In Prince Regent Inlet my attention slipped after not spotting any ice for twelve hours. I was given due punishment when Nehaj slammed into a big ice floe under full sail with a speed of 6 knots, while I was sitting below drinking coffee. But she did not ride up onto the ice or slip off sideways, instead she rammed against the 2m vertical concrete wall of ice and came to a full stop! The solidly built hull and rig were trembling. Seconds later she tumbled along the edge like nothing had happened, picked up speed and was already steering towards the next solid obstacle of ice. No time to lower the sails, start the engine or to grab my gloves and jacket. For the next half hour we were sailing zig-zag in a maze of ice-floes through a nearly dark night. Miraculously gaps opened up, only just visible ahead - it was a spooky ride. Finally there was open water ahead, my fingers were frozen and I was still in shock. I let the auto-pilot carry on and rushed below to check the bilges – bone dry!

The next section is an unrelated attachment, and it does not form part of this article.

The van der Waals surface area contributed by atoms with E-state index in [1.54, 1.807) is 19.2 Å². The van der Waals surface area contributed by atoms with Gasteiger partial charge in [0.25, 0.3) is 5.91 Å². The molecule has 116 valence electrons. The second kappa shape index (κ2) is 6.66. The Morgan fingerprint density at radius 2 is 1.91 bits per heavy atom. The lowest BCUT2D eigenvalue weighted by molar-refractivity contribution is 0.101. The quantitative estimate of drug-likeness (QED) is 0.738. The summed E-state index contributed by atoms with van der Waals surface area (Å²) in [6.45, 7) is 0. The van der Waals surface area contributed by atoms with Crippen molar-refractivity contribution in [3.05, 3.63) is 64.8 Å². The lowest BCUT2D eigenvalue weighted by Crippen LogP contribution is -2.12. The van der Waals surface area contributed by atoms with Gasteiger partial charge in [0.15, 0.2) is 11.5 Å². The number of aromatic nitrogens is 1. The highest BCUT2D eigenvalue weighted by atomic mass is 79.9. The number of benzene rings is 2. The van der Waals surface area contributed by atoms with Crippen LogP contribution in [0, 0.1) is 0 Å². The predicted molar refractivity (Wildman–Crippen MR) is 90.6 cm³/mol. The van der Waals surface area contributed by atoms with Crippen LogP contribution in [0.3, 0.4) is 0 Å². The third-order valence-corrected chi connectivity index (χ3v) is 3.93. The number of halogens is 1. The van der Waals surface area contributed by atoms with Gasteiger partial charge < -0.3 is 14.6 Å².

While it was an easy start in Nome, conditions got a lot more demanding during the second half.
In Lancaster Sound spray was freezing into icicles on the railing and transformed the deck into a skating platform during sail changes. Then the first autumn storm blew with >50kn. Fortunately I found shelter up a 60 mile deep fjord at the village of Arctic Bay. We had 10cm of new snow and I could trample Nehaj's name into the white carpet.
In my opinion Baffin Bay and Davis Strait were very dangerous in September. During the daytime ice bergs, 'medium' (<45m height and <120m length) and 'small' (<15m height) from upper Greenland were no big threat, but during the hours of darkness they turned into massive, invisible barriers and due to rough sea my radar could not spot them. Bergy Bits (<5m height) and Growlers (<1m height) are less spectacular but nearly as dangerous. Hardly anybody talks about this, either because they had calm weather or because they sailed on the opposite course during the endless daylight of summer. I hove too at night and tried to drift at the speed of the ice bergs.=